While it’s the frisky feet that do the shooting on the football field, the trigger is controlled by brains in the small square outside it — literally thinking out of the box as they pitch wits in an attempt to blow each other to bits. Meet the Managers who actually dictate the game as they calculate moves at rocket speed and holler animated instructions to their foot soldiers on the field.
In Russia there are shrewd and suited strategists from 23 countries — four Argentines, three Spaniards, two from Colombia, France, Germany and Portugal and a man each representing Bosnia and Herzegovina, Brazil, Costa Rica, Croatia, England, Iceland, Japan, The Netherlands, Norway, Poland, Russia, Senegal, Serbia, South Korea, Sweden, Tunisia and Uruguay — heading the 32 teams vying for the World Cup. The youngest of the lot is 42-year-old Aliou Cisse of Senegal who has been in charge of the side for three years while Uruguay’s Oscar Tabarez is the grand old man at 71 having steered the South American side for 12 long years. Here’s a look at some of the men who matter:
The German General walks into Russia with his head held high as the defending champion. In fact he is the only coach in the mix to have won a World Cup, having led his side to triumphant campaign in Brazil four years ago. Under the 58-year-old’s stewardship the Germans have reached at least the semifinals of every international tournament since the 2006 World Cup. Now, they attempt to become the first team in 56 years to successfully defend the World Cup — Brazil, who won the coveted trophy in 1958 and 1962, were the last team to win back-to-back titles. Should Loew end on a high, he will match Italian Vittorio Pozzo’s feat of winning successive World Cups, in 1934 and 1938.
Loew commands a complete set up — an enhanced fitness coaching staff, a relations manager and a mental conditioning coach whose job is to prepare players for stressful situations. During his tenure Loew has increased the pace of the game by getting his players to think on their feet by way of reducing time they held on to the ball before passing. He’d be looking to get off the blocks early in Russia as well.
FIFA World Cup winner (2014). Third place (2010).
European Championship runner-up (2008).
Third place (in 2016, 2012)
FIFA Confederations Cup winner (2017)
Adenor Bacchi, better known as Tite, has remarkably transformed the Big Boys ever since he took charge of the side two years ago. The five time winners were struggling at sixth in the South American qualifying race before the master tactician triggered a seven-match winning streak that saw them the first team to qualify for the World Cup. Football fans in Brazil were not surprised though, for the 57-year-old has a track record of leading club teams through surprising campaigns.
However, Tite has won only one big title at the international stage — the FIFA Club World Cup in 2012 with Brazilian side Corinthians. Hosting the World Cup four years ago, Brazil had botched up big time — being thrashed 7-1 by Germany in the semifinals but as at every Cup, the canary yellows will again be talked up. It’s the customary flair that Tite brings to the game that could turn Brazil from flops to favourites.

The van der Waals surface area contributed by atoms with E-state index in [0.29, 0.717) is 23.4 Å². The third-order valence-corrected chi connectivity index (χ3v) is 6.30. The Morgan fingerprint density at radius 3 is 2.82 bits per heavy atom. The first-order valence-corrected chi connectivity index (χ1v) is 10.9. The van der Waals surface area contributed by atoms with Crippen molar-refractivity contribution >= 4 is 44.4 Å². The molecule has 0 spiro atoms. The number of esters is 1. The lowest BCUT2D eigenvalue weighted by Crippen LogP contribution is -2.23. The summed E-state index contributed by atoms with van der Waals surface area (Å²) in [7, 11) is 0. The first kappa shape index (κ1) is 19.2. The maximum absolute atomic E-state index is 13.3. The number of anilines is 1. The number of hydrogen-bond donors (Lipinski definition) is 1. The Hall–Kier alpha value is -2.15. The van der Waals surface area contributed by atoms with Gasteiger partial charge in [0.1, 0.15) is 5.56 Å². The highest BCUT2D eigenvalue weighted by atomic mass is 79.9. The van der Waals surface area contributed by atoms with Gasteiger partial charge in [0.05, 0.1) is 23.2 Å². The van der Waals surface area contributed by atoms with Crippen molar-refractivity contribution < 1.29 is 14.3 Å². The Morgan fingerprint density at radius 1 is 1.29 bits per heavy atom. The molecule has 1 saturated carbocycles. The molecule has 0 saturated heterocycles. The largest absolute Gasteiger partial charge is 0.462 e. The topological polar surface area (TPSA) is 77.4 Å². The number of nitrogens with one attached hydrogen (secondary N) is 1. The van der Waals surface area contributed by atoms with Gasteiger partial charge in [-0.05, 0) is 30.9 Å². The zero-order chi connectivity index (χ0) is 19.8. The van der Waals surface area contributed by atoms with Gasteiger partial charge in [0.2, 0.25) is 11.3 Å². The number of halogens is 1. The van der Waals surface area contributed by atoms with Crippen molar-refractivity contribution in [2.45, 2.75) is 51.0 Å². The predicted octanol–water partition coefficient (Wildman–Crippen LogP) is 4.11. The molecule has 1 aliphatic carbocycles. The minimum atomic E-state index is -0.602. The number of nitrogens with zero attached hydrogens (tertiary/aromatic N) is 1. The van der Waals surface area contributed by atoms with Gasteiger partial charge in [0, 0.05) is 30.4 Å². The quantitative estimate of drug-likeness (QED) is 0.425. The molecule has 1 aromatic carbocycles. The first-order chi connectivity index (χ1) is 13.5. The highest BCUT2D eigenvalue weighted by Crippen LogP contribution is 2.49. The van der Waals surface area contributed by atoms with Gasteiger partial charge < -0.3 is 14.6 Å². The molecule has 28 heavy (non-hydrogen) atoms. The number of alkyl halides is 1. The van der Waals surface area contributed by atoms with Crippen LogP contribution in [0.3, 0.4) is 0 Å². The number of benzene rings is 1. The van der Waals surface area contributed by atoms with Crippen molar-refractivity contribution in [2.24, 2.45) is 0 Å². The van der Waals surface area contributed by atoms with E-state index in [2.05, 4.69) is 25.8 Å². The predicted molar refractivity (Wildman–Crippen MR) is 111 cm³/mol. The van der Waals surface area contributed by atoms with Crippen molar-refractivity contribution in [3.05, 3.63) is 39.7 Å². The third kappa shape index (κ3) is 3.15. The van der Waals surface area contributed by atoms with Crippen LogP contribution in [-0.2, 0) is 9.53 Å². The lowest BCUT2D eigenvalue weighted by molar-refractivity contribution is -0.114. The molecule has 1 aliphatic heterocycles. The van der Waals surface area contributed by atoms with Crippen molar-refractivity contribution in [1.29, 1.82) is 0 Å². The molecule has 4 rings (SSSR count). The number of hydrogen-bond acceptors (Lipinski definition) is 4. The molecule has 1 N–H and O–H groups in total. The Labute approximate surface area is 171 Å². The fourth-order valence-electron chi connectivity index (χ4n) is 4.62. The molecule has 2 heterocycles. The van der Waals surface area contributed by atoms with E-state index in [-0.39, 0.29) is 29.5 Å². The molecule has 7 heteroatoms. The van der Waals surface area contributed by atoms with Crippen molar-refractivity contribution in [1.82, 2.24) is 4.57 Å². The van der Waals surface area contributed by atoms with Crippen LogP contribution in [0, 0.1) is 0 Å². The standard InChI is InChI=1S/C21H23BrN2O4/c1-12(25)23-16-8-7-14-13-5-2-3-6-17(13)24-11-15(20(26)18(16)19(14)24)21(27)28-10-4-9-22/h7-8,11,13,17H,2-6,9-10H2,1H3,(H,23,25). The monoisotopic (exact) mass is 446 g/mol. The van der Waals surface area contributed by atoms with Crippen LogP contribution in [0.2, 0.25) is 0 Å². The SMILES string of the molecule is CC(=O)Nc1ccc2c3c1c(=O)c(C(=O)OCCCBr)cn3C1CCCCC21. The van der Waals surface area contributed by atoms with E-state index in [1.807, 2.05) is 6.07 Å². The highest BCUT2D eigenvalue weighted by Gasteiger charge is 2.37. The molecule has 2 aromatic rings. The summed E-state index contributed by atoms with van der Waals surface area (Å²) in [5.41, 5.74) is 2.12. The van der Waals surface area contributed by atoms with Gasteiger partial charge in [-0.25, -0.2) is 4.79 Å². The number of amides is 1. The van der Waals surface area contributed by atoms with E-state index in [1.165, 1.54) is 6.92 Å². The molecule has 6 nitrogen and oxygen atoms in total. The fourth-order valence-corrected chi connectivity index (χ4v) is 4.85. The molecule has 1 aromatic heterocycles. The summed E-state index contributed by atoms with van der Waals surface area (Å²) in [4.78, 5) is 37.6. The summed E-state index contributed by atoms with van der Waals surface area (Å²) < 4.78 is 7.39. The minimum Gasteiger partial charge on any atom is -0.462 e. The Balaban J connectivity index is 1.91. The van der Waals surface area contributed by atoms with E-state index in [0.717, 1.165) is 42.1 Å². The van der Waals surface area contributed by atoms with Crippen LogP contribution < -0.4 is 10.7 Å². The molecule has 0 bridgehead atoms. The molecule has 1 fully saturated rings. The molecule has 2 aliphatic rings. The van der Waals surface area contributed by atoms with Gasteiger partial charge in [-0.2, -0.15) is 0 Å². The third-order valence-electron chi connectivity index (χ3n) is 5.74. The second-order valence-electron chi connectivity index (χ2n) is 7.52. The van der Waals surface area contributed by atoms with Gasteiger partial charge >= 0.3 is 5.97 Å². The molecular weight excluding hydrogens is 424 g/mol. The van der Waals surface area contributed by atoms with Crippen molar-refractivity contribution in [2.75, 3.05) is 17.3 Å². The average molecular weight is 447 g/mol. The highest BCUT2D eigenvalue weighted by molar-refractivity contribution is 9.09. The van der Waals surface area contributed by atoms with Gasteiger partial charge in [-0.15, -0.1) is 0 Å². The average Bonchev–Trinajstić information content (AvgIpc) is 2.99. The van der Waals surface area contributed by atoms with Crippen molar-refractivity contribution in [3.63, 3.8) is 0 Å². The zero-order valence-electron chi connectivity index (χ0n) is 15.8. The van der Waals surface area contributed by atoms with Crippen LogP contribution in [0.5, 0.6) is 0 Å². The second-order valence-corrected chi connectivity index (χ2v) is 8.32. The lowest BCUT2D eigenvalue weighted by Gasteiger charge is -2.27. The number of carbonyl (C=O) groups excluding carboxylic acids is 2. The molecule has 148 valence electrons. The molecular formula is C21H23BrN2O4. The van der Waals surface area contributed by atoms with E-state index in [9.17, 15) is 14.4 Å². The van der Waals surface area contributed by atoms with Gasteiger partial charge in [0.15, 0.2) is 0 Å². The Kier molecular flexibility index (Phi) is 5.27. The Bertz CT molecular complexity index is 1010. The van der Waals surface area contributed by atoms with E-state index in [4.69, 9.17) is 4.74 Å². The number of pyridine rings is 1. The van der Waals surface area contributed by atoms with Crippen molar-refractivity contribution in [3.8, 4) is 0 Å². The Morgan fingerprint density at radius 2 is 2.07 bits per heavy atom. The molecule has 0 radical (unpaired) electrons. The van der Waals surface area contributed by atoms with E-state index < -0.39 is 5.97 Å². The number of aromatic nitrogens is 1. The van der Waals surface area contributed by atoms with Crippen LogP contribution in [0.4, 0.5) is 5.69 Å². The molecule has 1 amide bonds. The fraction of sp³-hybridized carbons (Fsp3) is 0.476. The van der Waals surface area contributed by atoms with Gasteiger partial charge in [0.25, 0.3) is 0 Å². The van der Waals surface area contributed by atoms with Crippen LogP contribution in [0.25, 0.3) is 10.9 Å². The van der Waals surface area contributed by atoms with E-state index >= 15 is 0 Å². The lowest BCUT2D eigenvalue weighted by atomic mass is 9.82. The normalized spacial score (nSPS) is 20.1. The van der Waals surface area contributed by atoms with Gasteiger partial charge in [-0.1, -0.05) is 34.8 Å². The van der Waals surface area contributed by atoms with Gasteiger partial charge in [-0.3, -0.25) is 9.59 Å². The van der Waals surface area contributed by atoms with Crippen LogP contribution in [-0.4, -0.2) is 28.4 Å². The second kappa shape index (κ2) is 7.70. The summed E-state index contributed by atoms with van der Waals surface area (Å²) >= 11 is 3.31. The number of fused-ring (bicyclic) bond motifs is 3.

FIFA Club World Cup winner (in 2012 with Brazilian side Corinthians)
The former midfielder who captained France to victory at the 1998 World Cup and Euro 2000 is known for his tactical intelligence. Much of that is built from his playing days — as a midfielder he mastered the art of winning the ball and subsequently feeding it to the strikers to launch fierce attacks in over 100 games he has played for France alone apart from turning up for several top-notch clubs in France, Italy, England and Spain with whom he has won the Champions League twice.
The 49-year-old ha also managed big clubs for 12 years (leading French side Monaco to a Champions League silver) before taking on French reins in 2012 and leading them to the runner-up finish in the 2016 European Championship. In his favoured 4-2-3-1 combination, Deschamps banks on athletic midfielders who can win possession as well as break forward in an all-out attack.
As player: FIFA World Cup winner in 1998. European Championship winner in 2000. European Championship third place in 1996. Champions League winner in 1993 with Olympique Marseille and Juventus in 1996.
As manager of France: European Championship runner-up in 2016.
The 63-year-old made history by leading Portugal to their first major tournament success at Euro 2016 (with an unbeaten run) and followed that up by guiding them through the World Cup qualifiers.
Among the few who are reigning champions of world football’s major trophies, Santos has managed three of Portugal’s biggest clubs, winning five major titles with Porto. He has had successful spells with national teams as well, leading Greece to the quarterfinals at Euro 2012 and to the pre-quarterfinals at the last edition of the World Cup in Brazil 2014.
European Championship winner (in 2016 with Portugal)
FIFA Confederations Cup: Third place (2017)